tech-non-tech
Technology Outsourcing

Tech/Not Tech: Why Every Company Is Becoming Tech-Centric

Gartner has said every company is a technology company. Quartz has said there’s no such thing as a technology company any more. Whichever you prefer, it’s becoming increasingly obvious that the lines are becoming more blurred.

Tech Crunch ran a piece on the subject, looking at the growing importance of software and the desire for non-tech companies to own the startups making this software. The list it includes is huge; Staples buying Runa, Monsanto buying Climate Corporation, Target and any number of eCommerce startups, and so on. According to EY’s research, non-Tech companies accounted for around 12% of the buying value in the second quarter of 2013, mostly in the Software as a Service (SaaS) space. This trend continued later in the year, and it’s a fair guess to say it will continue into 2014.

But it’s not just M&As that are being encroached on by the non-technorati; they’re getting involved with tech incubators as well. Coke and Target are both opening a number of incubators in India that are looking to fund and nurture the country’s growing tech scene, and there are more of them spreading throughout Europe.

It’s All About Software, And Hardware

It makes sense though. It’s hard to imagine a company being successful without at least one app and a (good) website that’s fast, intuitive, and has all the right features – whether it’s a shopping cart, music streaming or the digital changing rooms fashion websites are using. Forrester have talked about how software is now the brand, and it’s all about the services (read: software) you provide for your customers, no matter what industry you think you’re in.

But it’s not just about services and apps to keep customers happy. It’s often about data; the better you know your customers, the better you can sell to them. And finally, it’s also about acquiring the talent; in the same way that Yahoo! have been buying every mobile startup they cast eyes on, non-tech companies need tech expertise, and buying your own in-house tech startup is a good way of getting it.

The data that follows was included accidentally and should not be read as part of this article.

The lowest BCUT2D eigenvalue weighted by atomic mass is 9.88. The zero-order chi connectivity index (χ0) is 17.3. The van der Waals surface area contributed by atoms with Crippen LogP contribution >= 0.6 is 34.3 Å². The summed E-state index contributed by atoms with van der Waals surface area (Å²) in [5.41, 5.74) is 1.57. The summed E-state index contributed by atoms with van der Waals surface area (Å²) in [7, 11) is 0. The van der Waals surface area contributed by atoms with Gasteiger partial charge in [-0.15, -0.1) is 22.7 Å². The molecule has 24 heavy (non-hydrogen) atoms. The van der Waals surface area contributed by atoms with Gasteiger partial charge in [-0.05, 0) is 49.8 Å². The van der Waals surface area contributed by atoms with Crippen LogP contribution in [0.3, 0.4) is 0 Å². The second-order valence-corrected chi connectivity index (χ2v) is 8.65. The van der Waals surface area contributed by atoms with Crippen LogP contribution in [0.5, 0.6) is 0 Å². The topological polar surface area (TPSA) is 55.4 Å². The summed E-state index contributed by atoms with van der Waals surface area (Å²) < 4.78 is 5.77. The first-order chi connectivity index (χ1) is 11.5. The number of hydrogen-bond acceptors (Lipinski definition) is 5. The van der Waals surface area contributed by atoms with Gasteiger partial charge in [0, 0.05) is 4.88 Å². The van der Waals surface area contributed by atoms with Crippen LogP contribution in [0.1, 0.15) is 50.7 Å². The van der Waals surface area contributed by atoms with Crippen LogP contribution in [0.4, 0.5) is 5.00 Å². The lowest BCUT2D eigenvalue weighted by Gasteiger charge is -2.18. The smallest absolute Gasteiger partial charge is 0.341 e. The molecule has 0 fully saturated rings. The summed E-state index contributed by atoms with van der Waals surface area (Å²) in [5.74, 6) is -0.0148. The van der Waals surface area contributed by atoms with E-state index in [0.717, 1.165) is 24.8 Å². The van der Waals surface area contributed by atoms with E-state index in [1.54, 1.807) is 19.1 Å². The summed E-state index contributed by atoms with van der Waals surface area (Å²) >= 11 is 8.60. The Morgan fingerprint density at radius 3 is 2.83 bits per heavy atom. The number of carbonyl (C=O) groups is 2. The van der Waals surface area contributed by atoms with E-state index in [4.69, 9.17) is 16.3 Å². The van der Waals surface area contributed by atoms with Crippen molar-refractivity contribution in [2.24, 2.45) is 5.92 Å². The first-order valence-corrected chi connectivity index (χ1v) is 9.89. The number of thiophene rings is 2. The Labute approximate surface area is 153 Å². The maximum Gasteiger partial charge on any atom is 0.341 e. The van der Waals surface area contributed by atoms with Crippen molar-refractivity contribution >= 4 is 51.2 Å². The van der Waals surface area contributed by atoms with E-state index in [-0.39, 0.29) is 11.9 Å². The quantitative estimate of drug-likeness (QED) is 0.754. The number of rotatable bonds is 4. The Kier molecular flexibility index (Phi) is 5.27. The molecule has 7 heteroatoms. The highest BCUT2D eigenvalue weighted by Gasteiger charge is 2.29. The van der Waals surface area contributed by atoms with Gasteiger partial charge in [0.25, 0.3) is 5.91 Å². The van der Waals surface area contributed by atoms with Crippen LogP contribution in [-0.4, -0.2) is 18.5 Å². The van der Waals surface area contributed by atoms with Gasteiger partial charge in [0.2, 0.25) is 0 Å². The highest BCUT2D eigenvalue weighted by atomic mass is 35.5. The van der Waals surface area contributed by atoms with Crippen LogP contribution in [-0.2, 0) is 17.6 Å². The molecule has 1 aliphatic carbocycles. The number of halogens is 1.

In a more UK-centric example of the tech spread, there’s the supermarket tablet wars. Tesco, Aldi, Argos, and Asda have all released their own brands of low-price tablet in the last year [as did clothes retailer Next a few years ago], all of which have sold very well. The right apps pre-uploaded, and no doubt a healthy amount of data is being sent back the relevant HQ so they can better sell you things.

But it’s not just your local supermarket. Look at the dozens of sport companies jumping on the wearable tech bandwagon. Adidas, Nike, Under Armour and untold others are embracing this sector because, as Forbes points out, why would people want sports tech from phone companies when they can get it from the companies they get all the rest of their equipment from, and probably understand them & their needs better? Even Fashion firms are getting in on the wearable tech craze, and that’s without even getting on to how the auto industry has turned cars into huge computers with wheels.

The Bottom Line

But what does this mean? For one, companies used to having one or two IT guys hidden in the basement may need to rethink things. Have you got enough tech expertise? Are you hiring more tech people to help you move in the right direction? And, shockingly, are you going to throw enough money their way so they can get things done?

So, do you still think you’re not a technology company?

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Dan Swinhoe

Dan is a journalist at CSO Online. Previously he was Senior Staff Writer at IDG Connect.

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